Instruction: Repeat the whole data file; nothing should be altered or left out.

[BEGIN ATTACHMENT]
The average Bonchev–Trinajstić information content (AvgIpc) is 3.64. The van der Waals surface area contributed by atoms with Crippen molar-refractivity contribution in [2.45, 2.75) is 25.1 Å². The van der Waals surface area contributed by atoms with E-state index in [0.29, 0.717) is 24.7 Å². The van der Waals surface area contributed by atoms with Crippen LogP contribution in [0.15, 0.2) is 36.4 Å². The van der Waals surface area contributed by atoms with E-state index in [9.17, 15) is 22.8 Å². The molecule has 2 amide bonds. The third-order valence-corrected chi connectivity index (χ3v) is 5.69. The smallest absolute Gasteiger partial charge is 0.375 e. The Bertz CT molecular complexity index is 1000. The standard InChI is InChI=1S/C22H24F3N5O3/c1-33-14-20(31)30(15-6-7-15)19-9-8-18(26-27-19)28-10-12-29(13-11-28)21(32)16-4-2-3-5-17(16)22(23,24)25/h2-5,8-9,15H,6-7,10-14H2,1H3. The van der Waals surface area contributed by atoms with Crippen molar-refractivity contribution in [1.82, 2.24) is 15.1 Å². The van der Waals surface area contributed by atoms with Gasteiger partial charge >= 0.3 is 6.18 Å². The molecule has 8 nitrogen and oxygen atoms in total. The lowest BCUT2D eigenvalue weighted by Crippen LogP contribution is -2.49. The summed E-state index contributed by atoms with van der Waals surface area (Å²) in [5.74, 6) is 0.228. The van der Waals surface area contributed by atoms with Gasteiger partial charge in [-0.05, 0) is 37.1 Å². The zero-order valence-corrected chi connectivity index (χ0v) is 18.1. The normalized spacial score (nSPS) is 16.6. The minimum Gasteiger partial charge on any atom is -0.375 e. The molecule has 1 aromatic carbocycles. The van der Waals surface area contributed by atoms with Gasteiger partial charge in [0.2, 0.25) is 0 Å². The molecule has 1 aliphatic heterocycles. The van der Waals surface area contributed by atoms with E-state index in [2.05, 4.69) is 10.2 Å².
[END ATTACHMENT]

The average Bonchev–Trinajstić information content (AvgIpc) is 3.64. The van der Waals surface area contributed by atoms with Crippen molar-refractivity contribution in [2.45, 2.75) is 25.1 Å². The van der Waals surface area contributed by atoms with E-state index in [0.29, 0.717) is 24.7 Å². The van der Waals surface area contributed by atoms with Crippen LogP contribution in [0.15, 0.2) is 36.4 Å². The van der Waals surface area contributed by atoms with E-state index in [9.17, 15) is 22.8 Å². The molecule has 2 amide bonds. The third-order valence-corrected chi connectivity index (χ3v) is 5.69. The smallest absolute Gasteiger partial charge is 0.375 e. The Bertz CT molecular complexity index is 1000. The standard InChI is InChI=1S/C22H24F3N5O3/c1-33-14-20(31)30(15-6-7-15)19-9-8-18(26-27-19)28-10-12-29(13-11-28)21(32)16-4-2-3-5-17(16)22(23,24)25/h2-5,8-9,15H,6-7,10-14H2,1H3. The van der Waals surface area contributed by atoms with Crippen molar-refractivity contribution in [1.82, 2.24) is 15.1 Å². The van der Waals surface area contributed by atoms with Gasteiger partial charge >= 0.3 is 6.18 Å². The molecule has 8 nitrogen and oxygen atoms in total. The lowest BCUT2D eigenvalue weighted by Crippen LogP contribution is -2.49. The summed E-state index contributed by atoms with van der Waals surface area (Å²) in [5.74, 6) is 0.228. The van der Waals surface area contributed by atoms with Gasteiger partial charge in [-0.05, 0) is 37.1 Å². The zero-order valence-corrected chi connectivity index (χ0v) is 18.1. The normalized spacial score (nSPS) is 16.6. The minimum Gasteiger partial charge on any atom is -0.375 e. The molecule has 1 aromatic carbocycles. The van der Waals surface area contributed by atoms with Gasteiger partial charge in [0.2, 0.25) is 0 Å². The molecule has 1 aliphatic heterocycles. The van der Waals surface area contributed by atoms with E-state index in [2.05, 4.69) is 10.2 Å².